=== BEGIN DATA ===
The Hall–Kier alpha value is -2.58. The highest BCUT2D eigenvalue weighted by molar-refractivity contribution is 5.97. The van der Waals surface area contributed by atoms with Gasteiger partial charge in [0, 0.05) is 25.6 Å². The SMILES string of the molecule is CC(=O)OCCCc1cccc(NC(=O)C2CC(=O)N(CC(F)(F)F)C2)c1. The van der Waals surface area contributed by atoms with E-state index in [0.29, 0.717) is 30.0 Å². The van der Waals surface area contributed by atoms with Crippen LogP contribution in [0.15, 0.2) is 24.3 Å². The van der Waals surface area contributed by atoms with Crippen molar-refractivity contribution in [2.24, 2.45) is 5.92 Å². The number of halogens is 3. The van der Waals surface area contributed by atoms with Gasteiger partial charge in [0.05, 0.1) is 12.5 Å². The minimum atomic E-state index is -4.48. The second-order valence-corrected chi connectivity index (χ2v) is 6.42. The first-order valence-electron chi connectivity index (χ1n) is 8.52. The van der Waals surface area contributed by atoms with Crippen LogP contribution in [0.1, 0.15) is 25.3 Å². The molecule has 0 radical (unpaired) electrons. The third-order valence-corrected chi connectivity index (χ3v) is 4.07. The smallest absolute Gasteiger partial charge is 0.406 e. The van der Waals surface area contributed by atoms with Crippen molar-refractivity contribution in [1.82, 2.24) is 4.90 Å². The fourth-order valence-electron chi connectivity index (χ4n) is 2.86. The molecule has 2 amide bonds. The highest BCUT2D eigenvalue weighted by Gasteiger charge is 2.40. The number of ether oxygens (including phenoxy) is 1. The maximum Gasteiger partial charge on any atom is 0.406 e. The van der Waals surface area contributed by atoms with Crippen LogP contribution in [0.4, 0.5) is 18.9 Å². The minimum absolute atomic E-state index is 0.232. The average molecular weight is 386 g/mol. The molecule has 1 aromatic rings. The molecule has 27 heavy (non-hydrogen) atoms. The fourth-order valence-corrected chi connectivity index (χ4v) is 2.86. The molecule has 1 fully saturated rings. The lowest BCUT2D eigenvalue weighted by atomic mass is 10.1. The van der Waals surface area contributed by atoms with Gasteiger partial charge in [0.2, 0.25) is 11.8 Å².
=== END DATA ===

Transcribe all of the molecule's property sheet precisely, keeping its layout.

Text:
The Hall–Kier alpha value is -2.58. The highest BCUT2D eigenvalue weighted by molar-refractivity contribution is 5.97. The van der Waals surface area contributed by atoms with Gasteiger partial charge in [0, 0.05) is 25.6 Å². The SMILES string of the molecule is CC(=O)OCCCc1cccc(NC(=O)C2CC(=O)N(CC(F)(F)F)C2)c1. The van der Waals surface area contributed by atoms with E-state index in [0.29, 0.717) is 30.0 Å². The van der Waals surface area contributed by atoms with Crippen LogP contribution in [0.15, 0.2) is 24.3 Å². The van der Waals surface area contributed by atoms with Crippen molar-refractivity contribution in [2.24, 2.45) is 5.92 Å². The number of halogens is 3. The van der Waals surface area contributed by atoms with Gasteiger partial charge in [0.05, 0.1) is 12.5 Å². The minimum atomic E-state index is -4.48. The second-order valence-corrected chi connectivity index (χ2v) is 6.42. The first-order valence-electron chi connectivity index (χ1n) is 8.52. The van der Waals surface area contributed by atoms with Crippen LogP contribution in [0.1, 0.15) is 25.3 Å². The molecule has 0 radical (unpaired) electrons. The third-order valence-corrected chi connectivity index (χ3v) is 4.07. The smallest absolute Gasteiger partial charge is 0.406 e. The van der Waals surface area contributed by atoms with Crippen molar-refractivity contribution in [1.82, 2.24) is 4.90 Å². The fourth-order valence-electron chi connectivity index (χ4n) is 2.86. The molecule has 2 amide bonds. The highest BCUT2D eigenvalue weighted by Gasteiger charge is 2.40. The number of ether oxygens (including phenoxy) is 1. The maximum Gasteiger partial charge on any atom is 0.406 e. The van der Waals surface area contributed by atoms with Crippen LogP contribution in [0.4, 0.5) is 18.9 Å². The minimum absolute atomic E-state index is 0.232. The average molecular weight is 386 g/mol. The molecule has 1 aromatic rings. The molecule has 27 heavy (non-hydrogen) atoms. The fourth-order valence-corrected chi connectivity index (χ4v) is 2.86. The molecule has 1 fully saturated rings. The lowest BCUT2D eigenvalue weighted by atomic mass is 10.1. The van der Waals surface area contributed by atoms with Gasteiger partial charge in [0.2, 0.25) is 11.8 Å².